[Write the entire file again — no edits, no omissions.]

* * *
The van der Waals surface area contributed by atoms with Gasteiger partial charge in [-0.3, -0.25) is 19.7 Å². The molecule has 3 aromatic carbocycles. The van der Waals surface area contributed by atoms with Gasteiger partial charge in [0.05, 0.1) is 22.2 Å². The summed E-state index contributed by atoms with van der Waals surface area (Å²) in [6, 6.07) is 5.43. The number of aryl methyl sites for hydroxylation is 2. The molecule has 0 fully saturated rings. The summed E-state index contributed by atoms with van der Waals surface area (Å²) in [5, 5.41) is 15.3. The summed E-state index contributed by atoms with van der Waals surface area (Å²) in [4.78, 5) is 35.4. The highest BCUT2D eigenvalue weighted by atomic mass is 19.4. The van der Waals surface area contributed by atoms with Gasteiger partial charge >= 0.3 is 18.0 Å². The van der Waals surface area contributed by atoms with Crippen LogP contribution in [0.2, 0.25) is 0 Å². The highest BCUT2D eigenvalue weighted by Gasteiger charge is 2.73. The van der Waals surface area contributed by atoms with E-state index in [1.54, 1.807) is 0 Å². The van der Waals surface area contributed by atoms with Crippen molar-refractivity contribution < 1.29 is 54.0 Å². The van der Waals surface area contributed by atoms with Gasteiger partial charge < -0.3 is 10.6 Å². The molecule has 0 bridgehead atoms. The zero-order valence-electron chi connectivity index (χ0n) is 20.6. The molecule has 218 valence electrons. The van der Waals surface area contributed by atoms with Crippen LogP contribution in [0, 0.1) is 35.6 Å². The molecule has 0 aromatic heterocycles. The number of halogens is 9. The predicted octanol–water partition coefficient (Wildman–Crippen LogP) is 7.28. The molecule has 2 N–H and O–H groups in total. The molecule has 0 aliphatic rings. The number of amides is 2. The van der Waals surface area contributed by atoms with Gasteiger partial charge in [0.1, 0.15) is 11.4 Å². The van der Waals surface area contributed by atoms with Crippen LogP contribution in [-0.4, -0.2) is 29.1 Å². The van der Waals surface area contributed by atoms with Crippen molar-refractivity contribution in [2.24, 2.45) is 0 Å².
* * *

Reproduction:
The van der Waals surface area contributed by atoms with Gasteiger partial charge in [-0.3, -0.25) is 19.7 Å². The molecule has 3 aromatic carbocycles. The van der Waals surface area contributed by atoms with Gasteiger partial charge in [0.05, 0.1) is 22.2 Å². The summed E-state index contributed by atoms with van der Waals surface area (Å²) in [6, 6.07) is 5.43. The number of aryl methyl sites for hydroxylation is 2. The molecule has 0 fully saturated rings. The summed E-state index contributed by atoms with van der Waals surface area (Å²) in [5, 5.41) is 15.3. The summed E-state index contributed by atoms with van der Waals surface area (Å²) in [4.78, 5) is 35.4. The highest BCUT2D eigenvalue weighted by atomic mass is 19.4. The van der Waals surface area contributed by atoms with Gasteiger partial charge >= 0.3 is 18.0 Å². The van der Waals surface area contributed by atoms with Crippen LogP contribution in [0.2, 0.25) is 0 Å². The highest BCUT2D eigenvalue weighted by Gasteiger charge is 2.73. The van der Waals surface area contributed by atoms with E-state index in [1.54, 1.807) is 0 Å². The van der Waals surface area contributed by atoms with Crippen molar-refractivity contribution < 1.29 is 54.0 Å². The van der Waals surface area contributed by atoms with Gasteiger partial charge < -0.3 is 10.6 Å². The molecule has 0 bridgehead atoms. The zero-order valence-electron chi connectivity index (χ0n) is 20.6. The molecule has 218 valence electrons. The van der Waals surface area contributed by atoms with Crippen LogP contribution in [0, 0.1) is 35.6 Å². The molecule has 0 aromatic heterocycles. The number of halogens is 9. The predicted octanol–water partition coefficient (Wildman–Crippen LogP) is 7.28. The molecule has 2 N–H and O–H groups in total. The molecule has 0 aliphatic rings. The number of amides is 2. The van der Waals surface area contributed by atoms with Gasteiger partial charge in [0.1, 0.15) is 11.4 Å². The van der Waals surface area contributed by atoms with Crippen LogP contribution in [-0.4, -0.2) is 29.1 Å². The van der Waals surface area contributed by atoms with Crippen molar-refractivity contribution in [2.24, 2.45) is 0 Å².